Ever wonder just how far your brain goes in search of inspiration? For my last dress, it was obvious - I looked at someone else's dress, said, "I want," and found a way to make it happen.
For my second version of Burdastyle's Fatina dress, it was a longer road. Much longer. Almost 40 years longer.
For this version, I used a plaid knit purchased about 6 months ago at Jomar. It's not a real stretch knit; it looks vaguely sweatery but it's not; it's some kind of poly-something-or-other, if that explains it. Feels a little odd, but I liked the look and when I bought it. Then I got it home, went, "what the hell was I thinking?" and up on the shelf it went. Sunday when I decided to make a second version of this pattern, it was the first fabric in my head. Go figure.
This dress sort of drove itself. I didn't even think about piecing the plaid, I just cut the front pattern piece apart at the lengthen/shorten line right beneath the bust dart and cut the front bodice piece on the bias and the skirt on the straight grain. The back was also cut on the straight grain.
I wanted this as a fall dress without a jacket - what jacket would match this? - so I drafted a short sleeve for the dress. Because the fabric had more stretch than the pinstripe I used last time, even with the side seams taken in a bit, there was still a little extra fullness in the front. Rather than make myself crazy, I took a pleat on each side (it's so easy to measure things evenly when you're dealing with a plaid) and tacked it down.
I decided I wanted a ribbon at the waist. I went digging through the trim stash, fully confident I had the perfect ribbon. Turns out I had several. There was a caramel brown grosgrain, which matched almost perfectly. There was a dark magenta pink satin that worked with the plaid. And then there was the green velvet. Which has absolutely nothing to do with the fabric, and which I was immediately attracted to.
I finished this dress Sunday night around 10:00. I sewed the ribbon on tonight at about 10:00. It took about 2 hours to make the dress, but it took 48 hours to decide on the ribbon, and therein lies the story of why this dress is almost 40 years in the making.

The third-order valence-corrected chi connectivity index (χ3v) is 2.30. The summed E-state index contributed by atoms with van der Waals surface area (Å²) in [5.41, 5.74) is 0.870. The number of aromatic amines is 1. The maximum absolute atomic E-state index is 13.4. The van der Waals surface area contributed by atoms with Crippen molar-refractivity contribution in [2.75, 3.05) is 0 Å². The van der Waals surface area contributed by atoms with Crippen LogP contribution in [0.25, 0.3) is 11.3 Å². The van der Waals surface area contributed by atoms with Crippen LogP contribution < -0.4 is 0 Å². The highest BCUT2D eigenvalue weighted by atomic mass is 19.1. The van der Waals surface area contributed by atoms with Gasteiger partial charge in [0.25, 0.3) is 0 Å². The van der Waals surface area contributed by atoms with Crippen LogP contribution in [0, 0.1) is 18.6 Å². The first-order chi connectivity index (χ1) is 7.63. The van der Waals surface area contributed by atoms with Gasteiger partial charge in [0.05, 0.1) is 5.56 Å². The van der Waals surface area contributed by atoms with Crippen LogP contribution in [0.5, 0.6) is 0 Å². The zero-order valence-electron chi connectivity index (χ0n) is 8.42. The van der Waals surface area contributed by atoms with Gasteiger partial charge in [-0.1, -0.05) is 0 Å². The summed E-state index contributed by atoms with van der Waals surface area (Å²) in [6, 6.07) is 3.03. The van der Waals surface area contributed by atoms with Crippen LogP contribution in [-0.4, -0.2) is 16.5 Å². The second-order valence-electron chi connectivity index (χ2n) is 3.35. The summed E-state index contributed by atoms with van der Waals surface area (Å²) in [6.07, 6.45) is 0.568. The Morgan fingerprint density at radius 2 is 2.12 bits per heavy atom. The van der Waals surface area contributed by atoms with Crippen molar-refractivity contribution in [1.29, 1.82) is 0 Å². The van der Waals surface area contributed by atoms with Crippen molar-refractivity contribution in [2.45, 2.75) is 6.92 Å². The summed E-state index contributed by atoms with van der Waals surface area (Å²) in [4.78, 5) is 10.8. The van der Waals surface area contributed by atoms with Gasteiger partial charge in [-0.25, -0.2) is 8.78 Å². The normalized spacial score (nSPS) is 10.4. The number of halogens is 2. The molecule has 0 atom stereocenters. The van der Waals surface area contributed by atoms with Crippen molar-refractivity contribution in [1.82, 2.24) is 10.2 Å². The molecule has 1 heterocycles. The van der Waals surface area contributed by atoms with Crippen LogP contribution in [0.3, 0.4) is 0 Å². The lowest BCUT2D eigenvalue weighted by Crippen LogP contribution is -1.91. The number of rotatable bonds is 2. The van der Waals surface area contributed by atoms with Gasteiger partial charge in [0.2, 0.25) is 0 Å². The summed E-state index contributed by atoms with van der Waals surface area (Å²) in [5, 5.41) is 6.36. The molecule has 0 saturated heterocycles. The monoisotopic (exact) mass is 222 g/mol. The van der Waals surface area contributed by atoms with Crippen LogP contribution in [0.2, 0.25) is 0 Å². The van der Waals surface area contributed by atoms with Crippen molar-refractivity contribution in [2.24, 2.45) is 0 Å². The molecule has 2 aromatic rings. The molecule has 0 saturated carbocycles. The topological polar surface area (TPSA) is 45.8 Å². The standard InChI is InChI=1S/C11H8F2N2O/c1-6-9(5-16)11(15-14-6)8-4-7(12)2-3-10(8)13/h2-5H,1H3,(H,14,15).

Flash back to Easter Sunday, 1971. I'm 7. My mom bought me a dress to wear. A frilly, fluffy meringue of a dress. A white dress with lavender, crystal-pleated butterfly sleeves. A dress that, looking back, I'm sure we couldn't afford, and a dress I loathed on sight. She gets me into the dress, and takes me outside for a few obligatory photos, before I can get away. Somehow I don't look as sullen in the photos as I know I was acting.
I go back inside. My aunt does my hair - mom jumped the gun on the pictures - and when she finally leaves me alone, I go back up to my room, ditch the white tights and the fluff-and-ruffles, and climb into my favorite dress - which is a brown plaid with a maroon and green plaid, a white collar, and a caramel-colored bow. Nothing Eastery about it; it's just my favorite dress.
I stay in my room until my dad calls that it's time to leave for my grandmom's. Then I run for the car - and run smack into my mom, who's sneaking a last smoke before she runs for the car. She takes one look at me and turns a lovely shade of Easter-egg purple, but at that point it's too late to send me back upstairs to change.
I wear what I want for Easter, and am smug and happy.
My plaid dress disappeared shortly after Easter. I never saw it go, but things tended to disentegrate in our house - that was my mom's word for it. It was the first big word I ever learned, and I thought it meant what happened to the old stuff when she wanted to go out and buy new stuff.
So there you have it, the long and twisted evolution of my dress, and why it absolutely had to have that contrasting green velvet ribbon to make it tie into the dress in my head.
Never forget a dress that you loved. It'll find its way back to you sooner or later. It just may take a few decades.